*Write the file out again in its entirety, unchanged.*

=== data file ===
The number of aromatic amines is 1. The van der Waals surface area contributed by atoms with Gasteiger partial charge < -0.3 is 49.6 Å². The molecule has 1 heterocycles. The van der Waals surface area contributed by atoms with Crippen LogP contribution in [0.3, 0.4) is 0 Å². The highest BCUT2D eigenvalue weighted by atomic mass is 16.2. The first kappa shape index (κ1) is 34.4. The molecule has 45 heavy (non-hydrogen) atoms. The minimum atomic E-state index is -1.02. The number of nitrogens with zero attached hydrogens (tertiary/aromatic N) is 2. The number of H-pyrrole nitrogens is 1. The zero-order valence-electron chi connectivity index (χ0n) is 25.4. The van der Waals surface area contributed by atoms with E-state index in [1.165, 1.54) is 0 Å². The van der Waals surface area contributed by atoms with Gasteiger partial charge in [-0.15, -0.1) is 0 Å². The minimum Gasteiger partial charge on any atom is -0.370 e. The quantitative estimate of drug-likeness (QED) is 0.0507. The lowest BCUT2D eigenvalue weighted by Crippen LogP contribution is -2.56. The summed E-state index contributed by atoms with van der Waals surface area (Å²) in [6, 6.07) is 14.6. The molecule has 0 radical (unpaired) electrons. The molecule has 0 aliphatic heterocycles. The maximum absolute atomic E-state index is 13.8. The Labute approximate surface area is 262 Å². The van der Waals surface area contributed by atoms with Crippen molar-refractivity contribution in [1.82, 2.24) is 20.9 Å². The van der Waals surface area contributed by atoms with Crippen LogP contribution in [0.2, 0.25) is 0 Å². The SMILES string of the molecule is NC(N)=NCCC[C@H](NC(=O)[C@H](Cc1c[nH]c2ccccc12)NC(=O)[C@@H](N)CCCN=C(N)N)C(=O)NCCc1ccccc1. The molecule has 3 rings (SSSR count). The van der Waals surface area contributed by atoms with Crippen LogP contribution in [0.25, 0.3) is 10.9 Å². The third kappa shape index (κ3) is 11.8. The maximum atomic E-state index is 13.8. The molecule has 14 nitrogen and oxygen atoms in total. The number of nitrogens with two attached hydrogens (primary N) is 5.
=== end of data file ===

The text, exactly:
The number of aromatic amines is 1. The van der Waals surface area contributed by atoms with Gasteiger partial charge < -0.3 is 49.6 Å². The molecule has 1 heterocycles. The van der Waals surface area contributed by atoms with Crippen LogP contribution in [0.3, 0.4) is 0 Å². The highest BCUT2D eigenvalue weighted by atomic mass is 16.2. The first kappa shape index (κ1) is 34.4. The molecule has 45 heavy (non-hydrogen) atoms. The minimum atomic E-state index is -1.02. The number of nitrogens with zero attached hydrogens (tertiary/aromatic N) is 2. The number of H-pyrrole nitrogens is 1. The zero-order valence-electron chi connectivity index (χ0n) is 25.4. The van der Waals surface area contributed by atoms with E-state index in [1.165, 1.54) is 0 Å². The van der Waals surface area contributed by atoms with Gasteiger partial charge in [-0.15, -0.1) is 0 Å². The minimum Gasteiger partial charge on any atom is -0.370 e. The quantitative estimate of drug-likeness (QED) is 0.0507. The lowest BCUT2D eigenvalue weighted by Crippen LogP contribution is -2.56. The summed E-state index contributed by atoms with van der Waals surface area (Å²) in [6, 6.07) is 14.6. The molecule has 0 radical (unpaired) electrons. The molecule has 0 aliphatic heterocycles. The maximum absolute atomic E-state index is 13.8. The Labute approximate surface area is 262 Å². The van der Waals surface area contributed by atoms with Crippen molar-refractivity contribution in [1.82, 2.24) is 20.9 Å². The van der Waals surface area contributed by atoms with Crippen LogP contribution in [0.2, 0.25) is 0 Å². The SMILES string of the molecule is NC(N)=NCCC[C@H](NC(=O)[C@H](Cc1c[nH]c2ccccc12)NC(=O)[C@@H](N)CCCN=C(N)N)C(=O)NCCc1ccccc1. The molecule has 3 rings (SSSR count). The van der Waals surface area contributed by atoms with Crippen LogP contribution in [0.25, 0.3) is 10.9 Å². The third kappa shape index (κ3) is 11.8. The maximum atomic E-state index is 13.8. The molecule has 14 nitrogen and oxygen atoms in total. The number of nitrogens with two attached hydrogens (primary N) is 5.